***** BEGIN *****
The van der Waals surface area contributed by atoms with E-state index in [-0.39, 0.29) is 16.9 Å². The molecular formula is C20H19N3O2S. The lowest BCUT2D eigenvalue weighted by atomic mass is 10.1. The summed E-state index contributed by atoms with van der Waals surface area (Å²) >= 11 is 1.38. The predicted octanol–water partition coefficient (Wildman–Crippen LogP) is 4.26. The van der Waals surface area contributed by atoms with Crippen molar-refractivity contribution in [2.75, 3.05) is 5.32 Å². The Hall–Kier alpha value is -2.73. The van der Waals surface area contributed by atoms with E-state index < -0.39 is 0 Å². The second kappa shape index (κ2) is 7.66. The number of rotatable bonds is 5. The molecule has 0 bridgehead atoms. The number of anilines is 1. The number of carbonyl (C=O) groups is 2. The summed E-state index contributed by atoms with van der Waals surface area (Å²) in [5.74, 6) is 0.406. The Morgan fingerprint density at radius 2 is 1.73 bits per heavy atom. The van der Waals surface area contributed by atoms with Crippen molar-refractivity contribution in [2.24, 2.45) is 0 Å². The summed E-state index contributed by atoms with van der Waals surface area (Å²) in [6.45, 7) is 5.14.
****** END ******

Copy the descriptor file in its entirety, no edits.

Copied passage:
The van der Waals surface area contributed by atoms with E-state index in [-0.39, 0.29) is 16.9 Å². The molecular formula is C20H19N3O2S. The lowest BCUT2D eigenvalue weighted by atomic mass is 10.1. The summed E-state index contributed by atoms with van der Waals surface area (Å²) >= 11 is 1.38. The predicted octanol–water partition coefficient (Wildman–Crippen LogP) is 4.26. The van der Waals surface area contributed by atoms with Crippen molar-refractivity contribution in [2.75, 3.05) is 5.32 Å². The Hall–Kier alpha value is -2.73. The van der Waals surface area contributed by atoms with E-state index < -0.39 is 0 Å². The second kappa shape index (κ2) is 7.66. The number of rotatable bonds is 5. The molecule has 0 bridgehead atoms. The number of anilines is 1. The number of carbonyl (C=O) groups is 2. The summed E-state index contributed by atoms with van der Waals surface area (Å²) in [5.74, 6) is 0.406. The Morgan fingerprint density at radius 2 is 1.73 bits per heavy atom. The van der Waals surface area contributed by atoms with Crippen molar-refractivity contribution in [2.24, 2.45) is 0 Å². The summed E-state index contributed by atoms with van der Waals surface area (Å²) in [6.45, 7) is 5.14.